Rationale for evaluation suggestion in documentation

User 3218 | 2/19/2016, 1:07:21 AM

Hello,

I noticed this recently in the user guide for recommender evaluation:

-- begin quote -- To accurately evaluate the precision-recall of a model trained on explicit rating data, it's important to only include highly rated items in your test set as these are the items a user would likely choose. Creating such a test set can be done with a handful of SFrame operations and gl.recommender.randomsplitby_user:

high_rated_data = data[data["rating"] >= 4] low_rated_data = data[data["rating"] < 4] train_data_1, test_data = gl.recommender.random_split_by_user( high_rated_data, user_id='user', item_id='movie') train_data = train_data_1.append(low_rated_data) -- end quote --

I don't get this. If your goal is to build a recommender on explicit ranking data, doesn't it make sense to test how well the model does on low rating examples too? I agree, the high rating examples are important, but by this construction, a model that always spit out high ratings will "win" even if it sucks on those low rating examples. Perhaps, I am totally missing some point here. Can someone clarify?

Comments

User 12 | 2/19/2016, 11:26:20 PM

Hi @delip, I think the key distinction here is that the user guide is talking (in that paragraph) about evaluating the recommendations, not the predicted ratings. In real life a user is likely to choose movies with a 4 or 5 star rating, so it makes sense to only include those in the test set. It's true that a model that does poorly at predicting low ratings might still "win", but that's ok, if it's making the correct recommendations for the movies the user would actually watch.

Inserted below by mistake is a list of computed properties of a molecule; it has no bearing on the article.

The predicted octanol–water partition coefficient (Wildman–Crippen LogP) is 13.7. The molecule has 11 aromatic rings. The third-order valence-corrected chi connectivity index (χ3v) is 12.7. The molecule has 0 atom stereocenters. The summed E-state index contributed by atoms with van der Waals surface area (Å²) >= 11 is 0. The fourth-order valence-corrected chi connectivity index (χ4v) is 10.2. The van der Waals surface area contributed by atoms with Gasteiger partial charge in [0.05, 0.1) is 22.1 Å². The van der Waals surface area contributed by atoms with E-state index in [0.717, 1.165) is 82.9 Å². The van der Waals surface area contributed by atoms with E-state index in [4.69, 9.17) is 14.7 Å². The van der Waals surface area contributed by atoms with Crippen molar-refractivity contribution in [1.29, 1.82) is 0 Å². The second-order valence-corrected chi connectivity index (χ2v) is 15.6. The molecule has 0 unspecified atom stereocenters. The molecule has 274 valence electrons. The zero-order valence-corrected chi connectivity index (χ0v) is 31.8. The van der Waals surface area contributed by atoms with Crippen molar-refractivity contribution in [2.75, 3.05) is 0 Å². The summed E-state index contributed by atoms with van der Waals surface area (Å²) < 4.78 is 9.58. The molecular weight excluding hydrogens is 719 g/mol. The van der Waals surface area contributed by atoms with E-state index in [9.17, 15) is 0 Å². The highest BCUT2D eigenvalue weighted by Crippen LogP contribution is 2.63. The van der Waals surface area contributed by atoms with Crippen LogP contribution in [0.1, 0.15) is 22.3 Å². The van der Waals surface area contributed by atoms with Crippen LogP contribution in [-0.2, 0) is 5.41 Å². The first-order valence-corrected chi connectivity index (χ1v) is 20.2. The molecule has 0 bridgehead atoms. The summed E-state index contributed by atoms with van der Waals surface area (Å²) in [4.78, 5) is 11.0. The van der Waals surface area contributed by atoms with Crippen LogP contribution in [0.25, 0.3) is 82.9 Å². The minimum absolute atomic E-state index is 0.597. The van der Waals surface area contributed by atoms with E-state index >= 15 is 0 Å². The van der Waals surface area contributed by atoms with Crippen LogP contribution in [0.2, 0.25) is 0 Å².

Thanks, Brian


User 3218 | 2/22/2016, 5:23:35 PM

@brian thanks for the comment. Going by this logic, wouldn't it be a "winning" model if it just blindly output a high rating for everything? That model will be a winner in the way this test set is constructed, i.e. will produce a very low or zero RMSE or 100% accuracy, but in practice will perform poorly in production. I'm not sure if this is the right thing to suggest in the documentation. At least from an ML theory POV, this evaluation is not kosher.


User 1207 | 2/22/2016, 5:48:18 PM

Hi @delip,

One clarification on what Brian said -- precision/recall as an evaluation metric does not consider the actual scores, just which items were chosen by recommend and whether they were also items in the test set.

Consider a quick example -- suppose a user only watches action movies, and thus gives all action movies a high score and all other movies a low score. Then, a test set constructed using the above method would be full of action movies for this user. Then, the precision/recall metric for that user would be high only if recommend() recommended only action movies, but this would happen only if it scored action movies higher than all the other movies. If the model outputs a high rating for everything, then the precision/recall would be quite low even if the RMSE is high.

In other words, you would not want to use a test set constructed in this way to test RMSE, as, like you said, it would be artificially good. But precision/recall does not work that way, making this the correct way to construct such a test set.

Hope that helps clarify things! -- Hoyt